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      ventriloquist, so funny has puppets teddy, chuck, kevin, sid, and little nicky, creator of puppetronics
      EXCERPT FROM A FEATURE PROFILE OF DAVID STRASSMAN PUBLISHED IN THE LONDON DAILY TELEGRAPH, 1997, updated 2004 Chuck is a very modern teenager. He is a leering, foul-mouthed psychopath who spits, swears and projectile-vomits over people. Every now and then he is possessed; his eyes go red and h... read more
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      Chuck is a very modern teenager. He is a leering, foul-mouthed psychopath who spits, swears and projectile-vomits over people. Every now and then he is possessed; his eyes go red and he shouts, "I had that dream again last night. The killing dream. You were in it."

      What is different about him is that Chuck is a dummy.

      Thanks to Chuck, David Strassman is the man who became the first ventriloquist for 25 years to have his own solo show in the West End. A hatful of rave reviews support his bullish claim that he is dragging a long-dead art form into the modern age.

      Interviewing Chuck is almost as perilous as watching him from the front row. In the dressing room after his London show, Strassman talked amiably enough while the dummy sat glowering and motionless on the shelf. Strassman was explaining what is so revolutionary about this distasteful creature. Until now the two parties have just sat there exchanging wisecracks. But Chuck's relationship with Strassman is complex and theatrical.

      "Chuck's character is carefully thought out. He is a 13-year-old boy testing the water of adulthood. That is why he has this animosity," he explained and looked up at the doll. "Let's get Chucky out," he said, and lifted the sour-faced doll on to his lap.

      The dummy's eyes immediately fixed on me. "I don't like him," Chuck announced. It seemed best to ignore this and press on, pausing only to reflect that days are long gone when ventriloquists were avuncular party entertainers who would not say boo to a goose let alone folk from The Daily Telegraph

      "Same old questions," Chuck yawned. Strassman reprimanded him, but the doll stared back sourly.

      "Chuck can move," said Strassman, "like a real person." The dummy stared at me with obvious distaste before swooning backwards and forwards in a range of exaggerated and contemptuous postures. "Get it?" said Chuck with open hostility, before he was back on the shelf. (Strassman's father, an eminent Los Angeles psychiatrist, claims that Chuck is his son's alter ego and a vehicle for taboo antisocial behaviour.)

      What has made Strassman's name as the great moderniser of ventriloquism, however, is one drunken evening when he said to a chum, "Let's put robotics in Chucky." Soon afterwards they sneaked into NASA at 2a.m., where a mutual friend developed the clutch machinery that enabled Chuck to switch from manual to remote control. Now Frankenstein's monster could come alive.

      Nowadays there is advance publicity for this electrifying moment, but the very first audience in New York was aghast. After a prolonged row on stage, Chuck shouted, "You're fired, a***hole!"

      Strassman stormed off in a huff, leaving Chuck alone on a stool. The dummy was motionless and the audience awaited Strassman's return, doubtless with a comic punchline. Instead, there was a long pause after which Chuck's eye's suddenly moved.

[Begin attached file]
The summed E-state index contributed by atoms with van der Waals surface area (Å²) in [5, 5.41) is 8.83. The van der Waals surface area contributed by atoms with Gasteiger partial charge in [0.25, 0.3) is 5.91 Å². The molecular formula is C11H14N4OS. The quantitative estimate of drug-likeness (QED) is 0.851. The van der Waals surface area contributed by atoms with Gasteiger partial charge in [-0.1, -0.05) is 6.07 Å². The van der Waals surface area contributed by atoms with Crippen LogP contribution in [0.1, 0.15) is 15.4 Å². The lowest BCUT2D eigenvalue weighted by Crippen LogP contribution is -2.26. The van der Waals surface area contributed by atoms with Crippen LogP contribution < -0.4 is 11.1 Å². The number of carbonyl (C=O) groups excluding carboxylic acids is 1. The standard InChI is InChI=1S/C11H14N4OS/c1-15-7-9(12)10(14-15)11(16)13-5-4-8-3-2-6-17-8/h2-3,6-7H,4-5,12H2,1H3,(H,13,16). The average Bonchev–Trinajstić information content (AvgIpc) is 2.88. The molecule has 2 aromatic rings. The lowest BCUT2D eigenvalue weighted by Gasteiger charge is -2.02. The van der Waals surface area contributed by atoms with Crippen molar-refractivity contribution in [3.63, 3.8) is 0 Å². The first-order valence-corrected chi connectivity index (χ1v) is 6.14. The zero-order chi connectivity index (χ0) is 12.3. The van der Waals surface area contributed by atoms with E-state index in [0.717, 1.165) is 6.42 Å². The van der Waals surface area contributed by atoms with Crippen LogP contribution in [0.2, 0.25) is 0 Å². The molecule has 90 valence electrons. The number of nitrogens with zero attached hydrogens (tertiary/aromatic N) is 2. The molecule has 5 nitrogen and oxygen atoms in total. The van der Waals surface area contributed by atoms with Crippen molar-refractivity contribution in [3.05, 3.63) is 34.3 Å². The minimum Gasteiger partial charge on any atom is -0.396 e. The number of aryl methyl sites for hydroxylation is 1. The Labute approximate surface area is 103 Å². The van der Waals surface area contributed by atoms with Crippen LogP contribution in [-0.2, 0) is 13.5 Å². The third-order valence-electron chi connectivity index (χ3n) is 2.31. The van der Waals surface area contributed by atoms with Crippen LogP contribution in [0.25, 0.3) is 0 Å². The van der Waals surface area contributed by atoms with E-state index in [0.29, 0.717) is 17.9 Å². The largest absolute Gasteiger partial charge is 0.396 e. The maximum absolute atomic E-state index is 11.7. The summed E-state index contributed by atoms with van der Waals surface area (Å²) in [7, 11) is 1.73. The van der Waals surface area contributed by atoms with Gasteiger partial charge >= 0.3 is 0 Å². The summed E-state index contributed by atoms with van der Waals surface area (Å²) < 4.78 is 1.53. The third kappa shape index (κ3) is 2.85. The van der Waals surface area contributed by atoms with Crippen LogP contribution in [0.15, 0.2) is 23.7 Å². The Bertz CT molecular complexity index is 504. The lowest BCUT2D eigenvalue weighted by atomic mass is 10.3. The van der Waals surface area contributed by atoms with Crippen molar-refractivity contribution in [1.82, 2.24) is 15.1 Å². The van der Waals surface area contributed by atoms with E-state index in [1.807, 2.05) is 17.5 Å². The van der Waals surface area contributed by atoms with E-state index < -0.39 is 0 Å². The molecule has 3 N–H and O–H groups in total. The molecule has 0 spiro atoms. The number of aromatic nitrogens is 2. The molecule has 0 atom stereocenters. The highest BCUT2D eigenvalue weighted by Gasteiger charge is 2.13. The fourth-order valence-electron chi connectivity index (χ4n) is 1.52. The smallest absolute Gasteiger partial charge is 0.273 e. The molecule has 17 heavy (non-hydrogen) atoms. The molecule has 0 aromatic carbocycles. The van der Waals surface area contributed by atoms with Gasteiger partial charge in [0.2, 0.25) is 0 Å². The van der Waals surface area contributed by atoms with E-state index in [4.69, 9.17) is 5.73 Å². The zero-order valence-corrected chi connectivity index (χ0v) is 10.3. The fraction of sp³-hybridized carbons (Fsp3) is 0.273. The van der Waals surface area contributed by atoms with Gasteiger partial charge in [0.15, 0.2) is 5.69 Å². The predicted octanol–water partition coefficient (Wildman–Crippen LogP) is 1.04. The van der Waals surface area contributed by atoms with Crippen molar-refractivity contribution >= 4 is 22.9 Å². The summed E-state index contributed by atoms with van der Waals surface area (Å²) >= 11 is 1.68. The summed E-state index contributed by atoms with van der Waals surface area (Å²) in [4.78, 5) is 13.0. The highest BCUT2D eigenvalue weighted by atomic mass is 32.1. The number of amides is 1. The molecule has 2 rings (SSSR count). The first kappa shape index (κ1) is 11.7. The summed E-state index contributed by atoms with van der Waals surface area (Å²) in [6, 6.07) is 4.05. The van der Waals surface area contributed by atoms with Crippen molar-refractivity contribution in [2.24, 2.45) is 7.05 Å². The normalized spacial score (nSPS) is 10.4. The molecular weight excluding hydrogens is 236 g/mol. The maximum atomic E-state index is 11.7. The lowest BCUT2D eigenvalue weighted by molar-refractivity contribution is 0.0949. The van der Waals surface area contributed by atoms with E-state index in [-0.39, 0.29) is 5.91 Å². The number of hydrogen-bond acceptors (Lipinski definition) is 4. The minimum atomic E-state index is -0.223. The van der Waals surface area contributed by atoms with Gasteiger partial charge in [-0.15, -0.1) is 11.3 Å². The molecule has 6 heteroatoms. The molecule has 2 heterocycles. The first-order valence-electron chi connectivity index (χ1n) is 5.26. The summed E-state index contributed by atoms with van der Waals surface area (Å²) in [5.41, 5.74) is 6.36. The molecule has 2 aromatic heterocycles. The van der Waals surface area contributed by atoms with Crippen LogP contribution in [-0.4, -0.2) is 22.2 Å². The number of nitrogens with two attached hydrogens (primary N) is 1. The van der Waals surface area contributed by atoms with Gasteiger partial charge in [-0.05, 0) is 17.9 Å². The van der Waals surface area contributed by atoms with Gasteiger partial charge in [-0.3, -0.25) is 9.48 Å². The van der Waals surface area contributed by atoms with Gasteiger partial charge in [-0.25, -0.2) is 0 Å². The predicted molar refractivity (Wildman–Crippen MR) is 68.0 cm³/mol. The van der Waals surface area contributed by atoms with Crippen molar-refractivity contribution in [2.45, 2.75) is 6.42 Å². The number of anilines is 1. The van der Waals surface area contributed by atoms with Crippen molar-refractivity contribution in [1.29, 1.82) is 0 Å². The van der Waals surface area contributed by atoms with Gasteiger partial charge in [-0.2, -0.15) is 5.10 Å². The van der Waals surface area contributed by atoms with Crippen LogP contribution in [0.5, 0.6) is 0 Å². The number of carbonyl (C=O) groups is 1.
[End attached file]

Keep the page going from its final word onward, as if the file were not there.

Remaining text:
"Has he gone?" the dummy asked menacingly, before entering into a foul-mouthed exchange with a sweet natured bear who also spoke unassisted.

      "When Chuck came alive for the first time the audience gasped - they were ’Äì literally - looking for the exit," Strassman recalls. "I knew I had taken this art form into the 21st century." It was the latest turn in a long and bizarre history.

      Ventriloquism started life in ancient societies not as entertainment, but to get in touch with the dead. In Greece, Africa and even the polar regions, people believed that departed spirits took up residence in the stomachs of prophets from where they foretold the future. (The word ventriloquist comes from the Latin term meaning "belly speaker")

      From day one the church saw it as the work of the devil, except in France where they were much more relaxed. Cardinal Richelieu even hired a ventriloquist to play a practical joke on a bishop he did not much like. It was not, however, until the 19th century that anyone really began to regard ventriloquism as entertainment. During that period whole stage tableaux were performed with dozens of puppet characters. It was only in 1856, when Fred Russell appeared at the Palace Theatre, London, that anyone thought of conversing with a single dummy. Known inevitably as "the father of modern ventriloquism," he invented a style that persists to this day.

      Ventriloquism's heyday occurred in the Fifties, when the likes of Edgar Bergen in America and Peter Brough in Britain had, of all things, their own radio series. In Strassman's view there are two reasons for the decline of ventriloquism. Firstly, television showed up their technical limitations: "People could see their lips moving." Secondly, it lacked substance: "Ventriloquism was entertaining, but if left you with nothing. When I see a great play I am moved. I think and ponder life. There is a guy in the States who juggles with scarves to Bidet's Carmen. It's ballet. Art. Ventriloquists did not leave you with anything to think about."

      This is where Strassman comes into the story with plans to be the world's first avant-garde ventriloquist.

      Strassman divides his time between touring with his act and disappearing to live in the wilderness. "I live in the fast lane: shows, drinks, interviews. What puts me back on my feet is being in the wilderness with no hint of humanity."